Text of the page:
"Our deepest fear is not that we are inadequate. Our deepest fear is that we are powerful beyond measure. It is our Light, not our Darkness, that most frightens us." ~ Marianne Williamson

Friday, July 17, 2015

Mentally Ill: The Disposable People of 2015




Today's post is inspired by President Obama's historical visit to a federal prison. As the first sitting President to ever to do so, it highlights a serious issue that often remains silenced behind stone walls. A high number of individuals incarcerated have a mental illness. 55% of male inmates and 73% of female inmates suffer from at least one form of mental illness. Due to the lack of access to mental health facilities and services, jails and prisons have now become the number one provider for mental health services. If someone is suffering from a heart attack, people would call 911 and would ask for an ambulance. However, if someone is suffering from a mental health crisis and/or threatening suicide, most people would dial 911 and ask for the police. 
Across the nation, law enforcement officials have become inundated in responding to crisis calls. Police offices trained to fight crime and protect their communities, are now taking on the role of therapist. This realization is what has created the need for Crisis Intervention Units (CIT Unit). The units help to identify whether a call to 911 is related to a true crime or a mental health related issue. If deemed a mental health related issue, the CIT Unit--comprised of officers and mental health professionals will be sent instead. The benefits of this helps to de-escalating the situation, so that force does not have to be used. In addition, medical treatment, mental health evaluations, or referrals can be made. CIT Units are critical to helping communities identify gaps within local or state behavioral health systems.

Incarceration of the mentally ill, as opposed to treatment, is inhumane. There is NO other illness in which this would be tolerated. Image the uproar to know that someone going through dialysis or chemotherapy was handcuffed, arrested, and put in jail. Yet, every day in America thousands of youth, men, and women are incarcerated rather than being treated. The cost of incarcerating as opposed to treatment is far more expensive and only increases the rate as to which these individuals will be imprisoned again when released. However, mental health services and resources are among the first to be threatened for funding cuts nationally and among states individually. Nationally, mental health services have suffered a 25% cut, meaning less opportunity for access to quality care, services, and professional treatment. For individuals living in high rural states finding a place to go and get help diminishes even less.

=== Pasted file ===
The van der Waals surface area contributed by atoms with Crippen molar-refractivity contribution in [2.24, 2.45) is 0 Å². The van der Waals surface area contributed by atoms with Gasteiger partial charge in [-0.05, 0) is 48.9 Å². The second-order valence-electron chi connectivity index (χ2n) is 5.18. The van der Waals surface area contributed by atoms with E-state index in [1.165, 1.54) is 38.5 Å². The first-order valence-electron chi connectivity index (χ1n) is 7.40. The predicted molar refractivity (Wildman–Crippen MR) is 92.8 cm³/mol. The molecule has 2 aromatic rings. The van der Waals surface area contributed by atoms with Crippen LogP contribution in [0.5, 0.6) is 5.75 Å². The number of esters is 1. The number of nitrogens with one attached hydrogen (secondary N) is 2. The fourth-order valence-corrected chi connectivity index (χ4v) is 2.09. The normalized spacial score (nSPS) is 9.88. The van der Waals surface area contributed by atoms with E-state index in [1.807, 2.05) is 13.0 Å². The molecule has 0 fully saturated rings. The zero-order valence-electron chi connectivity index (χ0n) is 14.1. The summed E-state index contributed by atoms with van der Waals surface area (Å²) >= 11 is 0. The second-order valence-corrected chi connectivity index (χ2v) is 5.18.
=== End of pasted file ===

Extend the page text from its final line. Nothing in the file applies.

The voices of those suffering from mental illness has been silenced, and rights continuously violated. This is great injustice and we should all be enraged. Especially, when 1 out of every 5 American will suffer from mental illness at least once in their life, it is an issue that should be of concern to us all. What if this was you or your loved one? The mentally ill are not disposable people. They are humans that deserve compassion, dignity, support, and access to services and treatment. 

President Obama is correct in noting that mass incarceration is not normal. It is not something we should be so accepting of. A few years ago, I traveled to Venice, Italy to meet with officials from their national Mental Health Department. Their approach to incarceration was one that was both humane towards those suffering from mental illness and also compassionate in providing a system of care which revolved around mental health treatment. The outcomes have shown this model works, and nationally, Italy has some of the world's lowest suicide and recidivism rates. Proper diagnosis and treatment has decreased the chances of someone becoming a repeat offender. Thanks to their national policies, individuals who are incarcerated receive a number of services intended to treat the whole person and depending on the length of the their sentence, they are required to complete a variety of programs to help integrate them back into society. One official noted that if you treat someone like a criminal long enough, soon they will have no other choice to see themselves as anything else--especially one who suffers from mental illness.

Jails and prisons have become warehouses for the mentally ill and it is time we band together as a nation to realize that cutting funding for mental health and limiting access to treatment is not the solution. How you treat those who can do nothing for you in return, speaks volumes about leadership. Fighting for justice on behalf of the mentally ill is what I believe to be the Civil Rights movement of today. What will future generations think of us, when they look back and see how mentally ill were treated in 2015? Is it something you would be proud of?

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